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Institute Urges Scientists to End Sloppy Research Methods

THE Institute of Medicine - sister to the National Academy of Sciences - has taken a hard look at misconduct in science and concludes there is more to it than outright fraud and data faking. In a report released yesterday in Washington, the institute study committee warns that ``in the long run, the quality of the research environment may be more damaged by sloppy or careless research practices and apathy than by incidents of research fraud.'' Moreover, the report notes, a major factor in the ``small number of publicly reported cases of scientific fraud,'' has been ``an unhealthy research environment that failed to discourage [or even tolerated] sloppy or careless research standards.''

Thus, while the report deals specifically with policies to discourage fraud and other misconduct, it also urges universities and other institutions to tighten up the quality control of American scientific research in general.

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As examples of ``sloppy'' practices, the report cites the following:

Multiple authorship of research papers when some of the authors have little to do with the work.

Failure of senior researchers and team leaders to adequately supervise junior colleagues and the conduct of the investigations.

Inadequate training of senior researchers in supervisory practices.

Withholding data from colleagues and from outside scientists who may want to verify the research findings.

Many studies have identified such practices as major failings in the way research often is conducted today. Now the institute committee is saying the time has come for vigorous action to correct them. It puts the main responsibility for doing this on the individual research organizations, which must maintain high standards in their day-to-day work.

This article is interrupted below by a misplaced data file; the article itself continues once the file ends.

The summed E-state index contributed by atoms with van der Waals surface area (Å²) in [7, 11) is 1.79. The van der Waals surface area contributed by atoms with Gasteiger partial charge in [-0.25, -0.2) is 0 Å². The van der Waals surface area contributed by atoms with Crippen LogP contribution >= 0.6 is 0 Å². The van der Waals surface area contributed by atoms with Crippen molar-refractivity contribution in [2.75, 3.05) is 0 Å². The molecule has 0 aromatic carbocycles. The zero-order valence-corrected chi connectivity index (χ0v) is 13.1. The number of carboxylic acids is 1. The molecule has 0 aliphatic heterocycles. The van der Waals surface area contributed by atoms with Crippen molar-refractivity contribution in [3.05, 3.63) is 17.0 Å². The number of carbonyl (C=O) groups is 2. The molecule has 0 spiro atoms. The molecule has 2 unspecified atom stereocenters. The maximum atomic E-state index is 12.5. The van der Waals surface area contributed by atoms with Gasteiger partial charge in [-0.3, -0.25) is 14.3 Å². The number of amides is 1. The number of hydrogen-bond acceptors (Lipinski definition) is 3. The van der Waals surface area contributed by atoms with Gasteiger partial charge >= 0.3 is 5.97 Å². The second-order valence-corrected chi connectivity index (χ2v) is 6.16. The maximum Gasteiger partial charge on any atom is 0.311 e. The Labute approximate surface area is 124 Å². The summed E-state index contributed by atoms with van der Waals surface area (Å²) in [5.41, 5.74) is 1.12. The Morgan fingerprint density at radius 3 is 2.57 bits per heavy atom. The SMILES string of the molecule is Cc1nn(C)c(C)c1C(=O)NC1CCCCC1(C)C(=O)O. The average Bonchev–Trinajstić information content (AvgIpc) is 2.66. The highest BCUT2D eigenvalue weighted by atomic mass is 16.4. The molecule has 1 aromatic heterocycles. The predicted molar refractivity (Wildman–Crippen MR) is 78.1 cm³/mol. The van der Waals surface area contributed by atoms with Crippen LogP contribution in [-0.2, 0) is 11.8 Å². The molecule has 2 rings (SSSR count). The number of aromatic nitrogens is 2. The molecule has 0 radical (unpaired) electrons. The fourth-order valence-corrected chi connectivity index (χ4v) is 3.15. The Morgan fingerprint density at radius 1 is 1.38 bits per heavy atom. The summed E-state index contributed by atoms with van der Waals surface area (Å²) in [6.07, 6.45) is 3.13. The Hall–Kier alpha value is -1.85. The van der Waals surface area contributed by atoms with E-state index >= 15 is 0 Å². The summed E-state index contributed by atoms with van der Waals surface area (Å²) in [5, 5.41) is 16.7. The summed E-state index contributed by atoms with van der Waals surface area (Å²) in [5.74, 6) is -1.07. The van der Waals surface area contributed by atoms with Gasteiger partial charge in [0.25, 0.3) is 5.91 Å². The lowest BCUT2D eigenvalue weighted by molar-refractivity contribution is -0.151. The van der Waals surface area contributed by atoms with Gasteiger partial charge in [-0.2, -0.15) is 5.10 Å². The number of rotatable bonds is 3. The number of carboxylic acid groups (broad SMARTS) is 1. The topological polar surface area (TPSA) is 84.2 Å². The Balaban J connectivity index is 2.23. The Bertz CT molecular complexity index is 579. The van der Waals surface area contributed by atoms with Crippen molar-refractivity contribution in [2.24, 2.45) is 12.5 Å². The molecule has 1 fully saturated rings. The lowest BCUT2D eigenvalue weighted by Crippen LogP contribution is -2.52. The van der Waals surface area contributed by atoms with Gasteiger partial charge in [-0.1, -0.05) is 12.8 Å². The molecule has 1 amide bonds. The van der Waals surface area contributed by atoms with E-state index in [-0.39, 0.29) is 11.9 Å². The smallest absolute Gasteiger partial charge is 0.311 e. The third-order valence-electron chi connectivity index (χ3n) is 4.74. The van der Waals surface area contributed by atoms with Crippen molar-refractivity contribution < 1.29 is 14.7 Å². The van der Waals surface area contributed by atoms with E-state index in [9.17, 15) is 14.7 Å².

The committee explains this means establishing formal guidelines for professional behavior and formal procedures for dealing with reports of misconduct. It offers a number of recommendations to help in formulating these.

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While some universities have put such safeguards in place, many others have not. There has been a widespread belief that the general tradition of scientific integrity should guard against most misconduct. But a consensus is emerging in Congress, federal funding agencies, and professional bodies that formal safeguards are needed.

Last month, for example, the Association of American Universities (AAU) issued model guidelines on handling research misconduct. The AAU represents most (54) of the big American research universities. Its president, Robert Rosenzweig, noted that, while some two-thirds of its members have guidelines, ``a number of institutions need help.''

Meanwhile, the National Institutes of Health (NIH), which funds most American biomedical research, is finishing its own set of guidelines. These would apply to all institutions and researchers receiving, or applying for, NIH funds.

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